The order of the branch point exactly at and zero force, , is calculated by expanding eq. (12) in powers of and while keeping fixed. For vanishing force and we obtain

(29)

where we used

(30)

Thus, the asymptotic behavior of the generating function at and zero force is

(31)

and we obtain the modified scaling of the canonical partition function right at the melting point temperature

(32)

We see that the loop statistics are crucial and enter via the loop exponent , which gives rise to non-universal critical behavior.

For finite force, , the branch point is first order and the scaling of the generating function at the critical point reads

(33)

with

(34)

leading to the canonical partition function

(35)

with a scaling independent of the loop exponent . Note that eq. (33) scales as in contrast to eq. (19), which leads to the different scaling of in eq. (35) when compared to eq. (20). In the rest of this section we compare thermal and force induced phase transition and in particular determine the parameter range in which a phase transition is possible.

3.1.1 Thermal phase transition

First, we consider the thermal phase transition without external force, i. e. for . In this case the polylogarithm reduces to the Riemann zeta function, . Since , we find that as long as has a real, positive branch point. This is due to the fact that (see fig. 5), , and that is a monotonically increasing function of , see eq. (10).

No thermal phase transition for

For the function always features a branch point since for . This ensures that for every a is found, where is tangent to , see figs. 5a and 5b. As the branch point is always dominant, we find the universal scaling

(36)

for all temperatures and no phase transition is possible. The RNA chain is always in the folded phase.

No thermal phase transition for

For the function and its derivative are finite for . A sufficient condition for a branch point to exist is that the slope of is greater than  for , see filled circles in fig. 5c, and hence

(37)

This can be achieved always for large enough  as long as the numerator is positive. On the other hand, for , where is the root of

(38)

no branch point exists since the numerator in eq. (37) is negative. That means that for the pole is always the dominant singularity of and the molecule is always in the unfolded state.

Thermal phase transition for at

Only for a thermal phase transition is possible. For , see eq. (28), the molecule is in the folded phase governed by the branch point singularity , which is determined by eqs. (12) and (16). Decreasing , i. e. increasing the temperature, causes the branch point and the pole to approach each other. At the critical point , eq. (28), both singularities coincide and a phase transition occurs. For higher temperatures, , the RNA is unfolded and described by the pole , eq. (22). See fig. 6a for an illustration. It will turn out that the temperature induced phase transition at zero force is very weak and that, in fact, the order of the phase transition is , where is the integer with .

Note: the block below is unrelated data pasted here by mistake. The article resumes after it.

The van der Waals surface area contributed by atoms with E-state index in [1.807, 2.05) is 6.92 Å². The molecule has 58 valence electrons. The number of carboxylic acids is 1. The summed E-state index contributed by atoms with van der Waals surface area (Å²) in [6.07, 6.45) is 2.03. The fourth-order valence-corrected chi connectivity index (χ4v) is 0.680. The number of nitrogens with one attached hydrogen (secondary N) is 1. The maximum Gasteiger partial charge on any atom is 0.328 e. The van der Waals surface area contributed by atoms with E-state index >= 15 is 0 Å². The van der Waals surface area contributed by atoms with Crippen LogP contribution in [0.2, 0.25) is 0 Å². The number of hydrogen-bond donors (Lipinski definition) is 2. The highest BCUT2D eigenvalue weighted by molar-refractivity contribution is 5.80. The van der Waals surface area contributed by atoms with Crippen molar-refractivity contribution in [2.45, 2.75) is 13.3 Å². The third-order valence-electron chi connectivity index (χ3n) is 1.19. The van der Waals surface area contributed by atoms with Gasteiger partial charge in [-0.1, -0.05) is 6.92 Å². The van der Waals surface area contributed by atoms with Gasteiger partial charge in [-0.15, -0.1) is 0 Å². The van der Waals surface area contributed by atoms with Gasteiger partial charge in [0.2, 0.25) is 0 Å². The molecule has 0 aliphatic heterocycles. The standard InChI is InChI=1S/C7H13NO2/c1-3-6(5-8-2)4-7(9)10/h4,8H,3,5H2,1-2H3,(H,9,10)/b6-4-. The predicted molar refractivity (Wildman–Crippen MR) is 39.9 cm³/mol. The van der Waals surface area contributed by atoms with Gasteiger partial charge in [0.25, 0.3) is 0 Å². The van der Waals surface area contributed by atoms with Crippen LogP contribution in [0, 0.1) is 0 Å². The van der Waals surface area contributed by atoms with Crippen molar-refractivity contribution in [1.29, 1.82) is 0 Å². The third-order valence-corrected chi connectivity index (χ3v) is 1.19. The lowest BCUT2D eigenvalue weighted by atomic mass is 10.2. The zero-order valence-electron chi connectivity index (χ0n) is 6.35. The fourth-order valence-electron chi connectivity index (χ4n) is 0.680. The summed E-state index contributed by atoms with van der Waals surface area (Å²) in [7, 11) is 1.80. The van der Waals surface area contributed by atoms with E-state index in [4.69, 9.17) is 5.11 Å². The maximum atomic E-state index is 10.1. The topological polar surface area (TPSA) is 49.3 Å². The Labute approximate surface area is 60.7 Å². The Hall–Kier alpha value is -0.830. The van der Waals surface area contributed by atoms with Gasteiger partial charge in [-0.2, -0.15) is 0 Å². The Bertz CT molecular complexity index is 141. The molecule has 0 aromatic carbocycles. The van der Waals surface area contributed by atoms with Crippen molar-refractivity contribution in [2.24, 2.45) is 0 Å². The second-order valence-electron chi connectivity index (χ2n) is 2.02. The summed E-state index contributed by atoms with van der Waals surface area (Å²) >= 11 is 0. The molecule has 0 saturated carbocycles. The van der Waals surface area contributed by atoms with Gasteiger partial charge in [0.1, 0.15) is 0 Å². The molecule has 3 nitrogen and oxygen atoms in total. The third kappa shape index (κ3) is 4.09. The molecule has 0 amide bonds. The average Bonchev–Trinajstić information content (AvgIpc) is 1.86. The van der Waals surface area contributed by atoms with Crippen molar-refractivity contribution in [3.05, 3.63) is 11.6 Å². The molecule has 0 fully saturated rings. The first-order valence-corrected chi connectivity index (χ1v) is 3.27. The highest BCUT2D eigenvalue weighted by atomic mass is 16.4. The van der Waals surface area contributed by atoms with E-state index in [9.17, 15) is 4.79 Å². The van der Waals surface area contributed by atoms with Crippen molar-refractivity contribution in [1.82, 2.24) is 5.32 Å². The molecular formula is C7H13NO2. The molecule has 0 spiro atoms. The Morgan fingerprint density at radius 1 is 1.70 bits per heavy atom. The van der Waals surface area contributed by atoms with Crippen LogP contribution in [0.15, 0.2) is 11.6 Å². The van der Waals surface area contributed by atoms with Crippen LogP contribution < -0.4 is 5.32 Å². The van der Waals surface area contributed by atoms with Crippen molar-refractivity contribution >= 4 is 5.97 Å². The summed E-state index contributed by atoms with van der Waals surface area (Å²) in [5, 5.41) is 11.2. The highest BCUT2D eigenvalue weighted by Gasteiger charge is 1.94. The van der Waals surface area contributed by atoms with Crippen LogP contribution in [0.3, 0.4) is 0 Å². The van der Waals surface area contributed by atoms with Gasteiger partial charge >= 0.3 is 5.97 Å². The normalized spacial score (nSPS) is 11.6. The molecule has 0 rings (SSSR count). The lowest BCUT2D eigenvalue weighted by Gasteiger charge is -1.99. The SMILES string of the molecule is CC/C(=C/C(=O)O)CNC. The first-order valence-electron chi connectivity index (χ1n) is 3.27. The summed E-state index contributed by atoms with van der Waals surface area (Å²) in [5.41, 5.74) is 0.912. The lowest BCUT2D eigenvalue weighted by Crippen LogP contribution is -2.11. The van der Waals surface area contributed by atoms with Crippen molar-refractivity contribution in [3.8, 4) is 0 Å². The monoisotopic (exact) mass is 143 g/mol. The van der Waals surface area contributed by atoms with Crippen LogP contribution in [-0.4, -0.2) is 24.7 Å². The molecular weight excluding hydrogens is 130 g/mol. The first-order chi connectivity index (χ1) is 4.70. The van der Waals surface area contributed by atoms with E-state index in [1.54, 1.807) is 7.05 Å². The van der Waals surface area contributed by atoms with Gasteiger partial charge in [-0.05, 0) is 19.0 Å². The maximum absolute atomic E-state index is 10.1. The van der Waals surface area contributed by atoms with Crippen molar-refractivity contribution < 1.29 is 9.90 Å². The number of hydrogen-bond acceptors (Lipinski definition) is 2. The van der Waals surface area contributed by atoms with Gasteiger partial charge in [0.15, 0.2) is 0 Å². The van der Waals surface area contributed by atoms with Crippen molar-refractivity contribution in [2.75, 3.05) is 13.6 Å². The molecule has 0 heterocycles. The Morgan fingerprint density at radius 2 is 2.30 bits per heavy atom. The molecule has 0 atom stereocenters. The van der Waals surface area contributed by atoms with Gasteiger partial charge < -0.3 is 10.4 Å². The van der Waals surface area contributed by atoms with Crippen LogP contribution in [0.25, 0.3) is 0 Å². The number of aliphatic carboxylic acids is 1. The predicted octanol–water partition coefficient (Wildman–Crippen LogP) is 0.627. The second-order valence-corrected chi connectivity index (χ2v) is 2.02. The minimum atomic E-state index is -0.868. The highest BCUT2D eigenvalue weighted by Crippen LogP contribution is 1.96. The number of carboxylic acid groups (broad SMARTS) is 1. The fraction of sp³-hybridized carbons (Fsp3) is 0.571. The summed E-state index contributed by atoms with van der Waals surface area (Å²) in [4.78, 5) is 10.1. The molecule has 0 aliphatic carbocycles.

3.1.2 Force induced phase transition

For the force induced phase transition the situation is slightly different as the position of the pole depends on the force, which enters via the weight of a non-nested backbone bond , eq. (22). In contrast, the branch point does not depend on and hence it is constant, eqs. (12) and (16). Therefore, the branch point  and the critical point  coincide and can be determined exactly by the relation .

No force induced phase transition if or

If the molecule is already in the unfolded phase, which can be due to high temperature, , or due to the non-existence of a branch point, , a force induced phase transition is not possible. In these cases the pole always dominates the system, regardless of the value of the applied force.

Force induced phase transition if and

A system below the melting temperature, , is in the folded phase at zero force, . For small forces, i. e. , the system is described by the branch point singularity , which is independent of and hence does not depend on the force, eqs. (12) and (16) and fig. 6b. However, as the pole is a monotonically decreasing function of , the branch point and the pole will eventually coincide at and a phase transition occurs. The critical force fugacity  is defined as the root of eq. (28) for fixed . For the pole is the dominant singularity and governs the system. Note that in contrast to the thermal phase transition, a force induced phase transition is possible even for . It will turn out that the force induced phase transition is second order in accordance with previous results Mueller2003 ; Montanari2001 .

3.2 Global phase diagrams